Paulo himself and nineteen others were stripped naked and forced to watch the tortures and executions.  First, the executioners lined the condemned Christians up along the bank of the moat around Matsukura’s fortress, calling each one forward and cutting that victim’s fingers off one by one:  some all ten, some less, at the torturer’s whim.  Paulo’s eighteen-year-old son Antonio they called first:  he bravely strode up and spread his hands out on the cutting-board, showing not a wince as they sliced his fingers off.  Paulo’s youngest, five-year-old Ignacio, manifested a miracle when they cut his tender little index-fingers off:  after each slash, he brought that hand to his face and smiled, watching the blood jet out.  The astonished pagans drew away in fear:  like the Gerasenes, terrified by Christ’s power over evil.

               After mutilating these heroes, Matsukura’s men stripped them, tied ropes around their necks and ankles, and took them out in a boat for the final torture:  hanging stones around their necks, they plunged each into the icy sea, pulling him out and demanding that he renounce Christ to save his life, and dropped him in again, pulling him out to give him another “chance”, and in, and out, over and over.  None of them apostatized; every one drowned a Christian.

                Looking on from a nearby boat were the twenty other Christians forced to watch the tortures and drownings, with Paulo among them.  He heard his heroic son Antonio gasp, “Father, let us thank God for such a big blessing” before they drowned him; and he watched them suspend little Ignacio above the waves before his eyes for a small eternity before they finally sunk the mutilated five-year-old to the bottom of the sea.

               The twenty witnesses they then took back to their stripped-off clothes; warning-signs had been sewn on them, threatening with grave punishment anyone who would dare give these Christians any shelter.  Next, they cut the three middle fingers off each of their hands, branded the word CHRISTIAN on their foreheads and set them loose to fend for themselves:  stark, horrific examples to would-be believers of the Shogun’s certain wrath; but rather than show their misery, these stalwart Catholics went around preaching Christ fearlessly, urging apostates to return to the Faith.  This was not the lesson Matsukura-dono had intended for the souls of Arima, so the twenty were eventually ordered back to his castle.

       At dawn on 28 February 1627, Paulo and fifteen others were taken out of Matsukura’s dungeon to start their climb up Mount Unzen.  Along the way they sang hymns and recited the Creed, and when their guards stopped to rest, they knelt, made an Act of Contrition, and prayed a Rosary; finally, singing another hymn, they arrived at the “hell” where they were to die; there the guards tied ropes around their necks, as if they were not human beings but the merest meat for boiling.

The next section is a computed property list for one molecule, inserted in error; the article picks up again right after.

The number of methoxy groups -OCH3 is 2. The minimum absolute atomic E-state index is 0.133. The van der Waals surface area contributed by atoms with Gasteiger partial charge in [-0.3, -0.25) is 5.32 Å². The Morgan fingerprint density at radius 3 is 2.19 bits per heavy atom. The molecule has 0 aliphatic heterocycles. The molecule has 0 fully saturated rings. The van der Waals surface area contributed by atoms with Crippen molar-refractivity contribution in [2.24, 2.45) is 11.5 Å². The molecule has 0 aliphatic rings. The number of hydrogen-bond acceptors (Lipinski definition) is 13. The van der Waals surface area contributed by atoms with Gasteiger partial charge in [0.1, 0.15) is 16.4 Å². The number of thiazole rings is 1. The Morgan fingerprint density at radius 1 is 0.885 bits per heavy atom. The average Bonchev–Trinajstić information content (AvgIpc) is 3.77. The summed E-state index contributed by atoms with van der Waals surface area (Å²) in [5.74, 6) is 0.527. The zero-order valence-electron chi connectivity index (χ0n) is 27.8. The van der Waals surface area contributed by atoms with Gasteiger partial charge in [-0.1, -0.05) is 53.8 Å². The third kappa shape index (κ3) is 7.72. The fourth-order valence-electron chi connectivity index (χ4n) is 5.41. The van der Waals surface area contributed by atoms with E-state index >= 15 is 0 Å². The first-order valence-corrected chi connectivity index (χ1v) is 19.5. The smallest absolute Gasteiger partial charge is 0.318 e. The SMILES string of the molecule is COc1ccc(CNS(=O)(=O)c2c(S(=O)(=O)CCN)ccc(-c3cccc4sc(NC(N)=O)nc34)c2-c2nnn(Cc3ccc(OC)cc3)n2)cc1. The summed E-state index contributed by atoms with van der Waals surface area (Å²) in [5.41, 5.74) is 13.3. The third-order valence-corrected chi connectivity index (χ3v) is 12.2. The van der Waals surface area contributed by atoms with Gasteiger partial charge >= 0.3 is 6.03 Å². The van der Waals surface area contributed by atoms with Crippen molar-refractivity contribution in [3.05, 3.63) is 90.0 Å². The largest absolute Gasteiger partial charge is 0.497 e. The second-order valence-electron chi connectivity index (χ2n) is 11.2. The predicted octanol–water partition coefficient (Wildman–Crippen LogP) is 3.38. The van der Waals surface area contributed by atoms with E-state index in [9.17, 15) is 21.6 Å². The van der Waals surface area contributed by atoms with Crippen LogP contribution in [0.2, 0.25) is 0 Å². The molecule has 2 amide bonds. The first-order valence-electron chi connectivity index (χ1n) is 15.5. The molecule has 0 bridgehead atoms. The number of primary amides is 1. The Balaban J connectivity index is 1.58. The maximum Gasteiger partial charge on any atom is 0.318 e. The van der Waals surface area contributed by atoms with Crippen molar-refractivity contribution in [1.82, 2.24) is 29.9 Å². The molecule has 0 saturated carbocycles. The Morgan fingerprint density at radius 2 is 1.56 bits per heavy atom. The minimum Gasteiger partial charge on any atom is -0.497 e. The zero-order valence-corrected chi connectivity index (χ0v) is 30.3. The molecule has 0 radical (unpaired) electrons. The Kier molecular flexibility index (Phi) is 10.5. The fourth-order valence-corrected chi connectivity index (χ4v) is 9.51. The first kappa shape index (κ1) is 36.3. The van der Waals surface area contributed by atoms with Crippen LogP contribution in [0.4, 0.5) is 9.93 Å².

(Two boiling pools (above and below) in “Unzen Hell.”  What remain today are mere vestiges of the “Hell” of 1627:  Mount Unzen was reshaped by a 1792 eruption.)



            The first to die jumped into the violently-boiling sulfur-water on the executioners’ command; Paulo admonished the others to wait for Matsukura’s men to do the killing:  faithful Catholics must not  kill themselves.  He kept on encouraging and guiding his fellow-Catholics through their martyrdoms,    guiding them Heavenward, which infuriated Matsukura’s executioners; so they saved Paulo for the last, grisliest execution:  they hung him upside-down by his feet and dunked him head-first, yanking him out  to see the result.  He sang out, “Praised be the Most Blessed Sacrament!”

              They dunked him again, maybe expecting better results this time, and pulled him out a second  time.  Again he prayed, “Praised be the Most Blessed Sacrament!”   No whining, no squirming, no surrender to the shogun:  only praise for the Conqueror of Death, until they plunged him in a third time, for good.

               This was the stuff of which Saint Francis Xavier had exulted on his first arriving in Japan:  here was the good earth that bore fruit a hundredfold.  Eleven years later, Paulo’s prayer would crown Amakusa Shiro’s flag of rebellion, which would fly over Hara Castle, where 37,000 Catholics would shed their blood for Christ.  (It had long been the flag of the Confraternity of the Blessed Sacrament.)  Those words of  praise, joy and victory would soar over the Shimabara martyrs’ final battleground while the Shogun’s horde stamped out his fury—words that cannot be erased or silenced, singing through Japan’s buried centuries of darkness; words flying high and ringing still:  Praised be the Most Blessed Sacrament.

                We dare not shut our eyes nor stop our ears.


                     cropped-Pim0008-Copy1.jpg         EPSON scanner Image

(A reproduction of Shiro’s battle-flag, flying at a memorial Mass on the sacred earth where Hara Castle stood.)


Text and Photos Copyright 2007 by Luke O’Hara